WHAT'S IN THE ISRAELI-PLO AGREEMENT
The 140-page agreement between Israel and the Palestine Liberation Organization on the nature of Palestinian autonomy in the Gaza Strip and Jericho follows the guidelines laid down in the ``Oslo Accord'' that the two sides negotiated secretly last year. It has taken another eight months to nail down the details, under which:
* Israeli troops have withdrawn from their bases in the Jericho area and moved out of Gaza's Palestinian towns and refugee camps into Jewish settlement areas of the strip.
* The Israeli Civil Administration - the occupation government -
has handed over to Palestinians in Jericho and Gaza authority for education, health, social welfare, taxation and tourism, and internal security. Israel retains responsibility for external security and foreign affairs and for Jewish settlers.
* A 24-member Palestinian Authority, to be headed by PLO Chairman Yasser Arafat, will have legislative powers, and be responsible for administering justice until election of a council -
currently scheduled for October - is held throughout the West Bank and Gaza. It will have 9,000 armed policemen at its disposal.
* Joint committees have been formed that will meet regularly to monitor the implementation of autonomy and resolve differences in the security and civilian fields.
There are many committees - the joint security committee, liaison committee, joint civil affairs committee, etc. - that will meet regularly, and on short notice at the request of the parties. There are also sub-committees, such as the legislation subcommittee of the civil affairs committee, which will meet only when the Israelis refer a piece of Palestinian legislation to it for consideration.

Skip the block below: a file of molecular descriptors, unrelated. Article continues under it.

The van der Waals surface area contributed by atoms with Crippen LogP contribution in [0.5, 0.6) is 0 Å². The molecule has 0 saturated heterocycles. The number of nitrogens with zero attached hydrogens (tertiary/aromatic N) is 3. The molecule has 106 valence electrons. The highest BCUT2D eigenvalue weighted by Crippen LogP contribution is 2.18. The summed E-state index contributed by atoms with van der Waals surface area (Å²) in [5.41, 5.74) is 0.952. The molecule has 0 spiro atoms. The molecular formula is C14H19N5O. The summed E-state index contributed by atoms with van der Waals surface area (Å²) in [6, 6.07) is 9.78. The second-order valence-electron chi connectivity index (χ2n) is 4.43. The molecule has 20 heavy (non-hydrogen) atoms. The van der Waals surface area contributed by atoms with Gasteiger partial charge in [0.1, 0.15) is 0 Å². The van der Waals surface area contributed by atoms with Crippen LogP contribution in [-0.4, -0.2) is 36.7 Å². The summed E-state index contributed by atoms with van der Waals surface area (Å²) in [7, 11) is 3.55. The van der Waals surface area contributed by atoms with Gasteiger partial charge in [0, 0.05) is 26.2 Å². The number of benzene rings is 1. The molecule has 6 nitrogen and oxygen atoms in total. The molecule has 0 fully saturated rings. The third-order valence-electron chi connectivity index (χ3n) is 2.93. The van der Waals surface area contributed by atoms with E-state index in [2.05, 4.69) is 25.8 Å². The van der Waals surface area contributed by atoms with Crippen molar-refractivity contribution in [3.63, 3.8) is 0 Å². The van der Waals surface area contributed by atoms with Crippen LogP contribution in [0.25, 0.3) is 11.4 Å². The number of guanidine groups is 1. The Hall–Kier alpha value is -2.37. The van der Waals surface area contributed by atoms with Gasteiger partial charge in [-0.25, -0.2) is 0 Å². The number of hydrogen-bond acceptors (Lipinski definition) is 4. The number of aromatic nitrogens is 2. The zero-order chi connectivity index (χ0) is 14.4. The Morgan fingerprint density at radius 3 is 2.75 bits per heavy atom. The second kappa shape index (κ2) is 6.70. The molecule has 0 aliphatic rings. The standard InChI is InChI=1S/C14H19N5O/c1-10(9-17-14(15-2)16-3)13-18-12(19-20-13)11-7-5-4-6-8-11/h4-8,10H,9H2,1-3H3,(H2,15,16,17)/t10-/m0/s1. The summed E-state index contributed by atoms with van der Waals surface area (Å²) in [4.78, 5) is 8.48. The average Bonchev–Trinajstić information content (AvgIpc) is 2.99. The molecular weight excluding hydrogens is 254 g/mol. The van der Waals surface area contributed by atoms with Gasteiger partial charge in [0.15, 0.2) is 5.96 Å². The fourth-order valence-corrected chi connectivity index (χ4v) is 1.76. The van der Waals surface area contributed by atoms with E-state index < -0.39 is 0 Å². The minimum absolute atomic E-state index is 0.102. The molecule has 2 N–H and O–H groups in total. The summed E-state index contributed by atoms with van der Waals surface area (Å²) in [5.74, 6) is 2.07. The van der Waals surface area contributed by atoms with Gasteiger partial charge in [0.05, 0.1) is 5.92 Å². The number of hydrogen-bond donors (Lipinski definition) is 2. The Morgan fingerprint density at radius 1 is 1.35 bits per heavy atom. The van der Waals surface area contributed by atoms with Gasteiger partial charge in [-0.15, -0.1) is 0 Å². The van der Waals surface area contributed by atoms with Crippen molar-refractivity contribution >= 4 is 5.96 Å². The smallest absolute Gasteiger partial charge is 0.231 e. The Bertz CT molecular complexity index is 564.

* Israeli settlements in the Gaza Strip will remain until the final status of the occupied territories is decided in future negotiations. They will be subject to Israeli law, and will be protected by Israeli troops.
* An economic accord, signed as part of the overall agreement, provides for almost free trade between Israel and the autonomous areas, giving Palestinians their first ever chance to sell in the Israeli market. Restrictions remain on five agricultural products for five years: tomatoes, cucumbers, potatoes, eggs, and broilers.
* But the autonomy authorities will not be allowed to issue their own Palestinian currency.